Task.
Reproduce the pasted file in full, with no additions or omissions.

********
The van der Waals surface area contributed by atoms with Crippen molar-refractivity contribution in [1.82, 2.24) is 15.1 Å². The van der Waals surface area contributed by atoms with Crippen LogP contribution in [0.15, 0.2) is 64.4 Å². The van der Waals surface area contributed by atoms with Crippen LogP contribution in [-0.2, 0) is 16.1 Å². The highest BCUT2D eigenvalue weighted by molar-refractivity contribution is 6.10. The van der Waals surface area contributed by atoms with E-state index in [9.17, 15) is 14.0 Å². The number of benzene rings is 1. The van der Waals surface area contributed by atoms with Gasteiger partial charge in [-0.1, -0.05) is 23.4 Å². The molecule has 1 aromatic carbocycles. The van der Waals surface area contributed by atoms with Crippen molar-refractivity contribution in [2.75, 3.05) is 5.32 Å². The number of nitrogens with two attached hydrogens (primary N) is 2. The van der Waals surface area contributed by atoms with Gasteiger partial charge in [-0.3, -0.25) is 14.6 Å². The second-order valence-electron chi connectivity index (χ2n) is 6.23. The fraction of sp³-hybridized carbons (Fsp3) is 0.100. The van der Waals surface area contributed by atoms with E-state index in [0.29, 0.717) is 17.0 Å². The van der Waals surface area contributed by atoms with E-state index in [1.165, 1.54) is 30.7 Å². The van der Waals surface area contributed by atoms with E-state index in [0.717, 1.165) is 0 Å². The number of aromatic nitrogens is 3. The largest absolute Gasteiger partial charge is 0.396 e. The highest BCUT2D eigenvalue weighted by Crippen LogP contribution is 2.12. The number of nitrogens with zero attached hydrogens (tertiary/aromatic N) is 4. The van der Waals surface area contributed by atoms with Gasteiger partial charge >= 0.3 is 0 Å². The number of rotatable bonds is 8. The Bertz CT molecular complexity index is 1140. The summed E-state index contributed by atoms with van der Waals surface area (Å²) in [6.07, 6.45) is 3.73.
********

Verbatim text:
The van der Waals surface area contributed by atoms with Crippen molar-refractivity contribution in [1.82, 2.24) is 15.1 Å². The van der Waals surface area contributed by atoms with Crippen LogP contribution in [0.15, 0.2) is 64.4 Å². The van der Waals surface area contributed by atoms with Crippen LogP contribution in [-0.2, 0) is 16.1 Å². The highest BCUT2D eigenvalue weighted by molar-refractivity contribution is 6.10. The van der Waals surface area contributed by atoms with E-state index in [9.17, 15) is 14.0 Å². The number of benzene rings is 1. The van der Waals surface area contributed by atoms with Gasteiger partial charge in [-0.1, -0.05) is 23.4 Å². The molecule has 1 aromatic carbocycles. The van der Waals surface area contributed by atoms with Crippen molar-refractivity contribution in [2.75, 3.05) is 5.32 Å². The number of nitrogens with two attached hydrogens (primary N) is 2. The van der Waals surface area contributed by atoms with Gasteiger partial charge in [-0.3, -0.25) is 14.6 Å². The second-order valence-electron chi connectivity index (χ2n) is 6.23. The fraction of sp³-hybridized carbons (Fsp3) is 0.100. The van der Waals surface area contributed by atoms with E-state index in [0.29, 0.717) is 17.0 Å². The van der Waals surface area contributed by atoms with E-state index in [1.165, 1.54) is 30.7 Å². The van der Waals surface area contributed by atoms with E-state index in [0.717, 1.165) is 0 Å². The number of aromatic nitrogens is 3. The largest absolute Gasteiger partial charge is 0.396 e. The highest BCUT2D eigenvalue weighted by Crippen LogP contribution is 2.12. The number of nitrogens with zero attached hydrogens (tertiary/aromatic N) is 4. The van der Waals surface area contributed by atoms with Gasteiger partial charge >= 0.3 is 0 Å². The number of rotatable bonds is 8. The Bertz CT molecular complexity index is 1140. The summed E-state index contributed by atoms with van der Waals surface area (Å²) in [6.07, 6.45) is 3.73.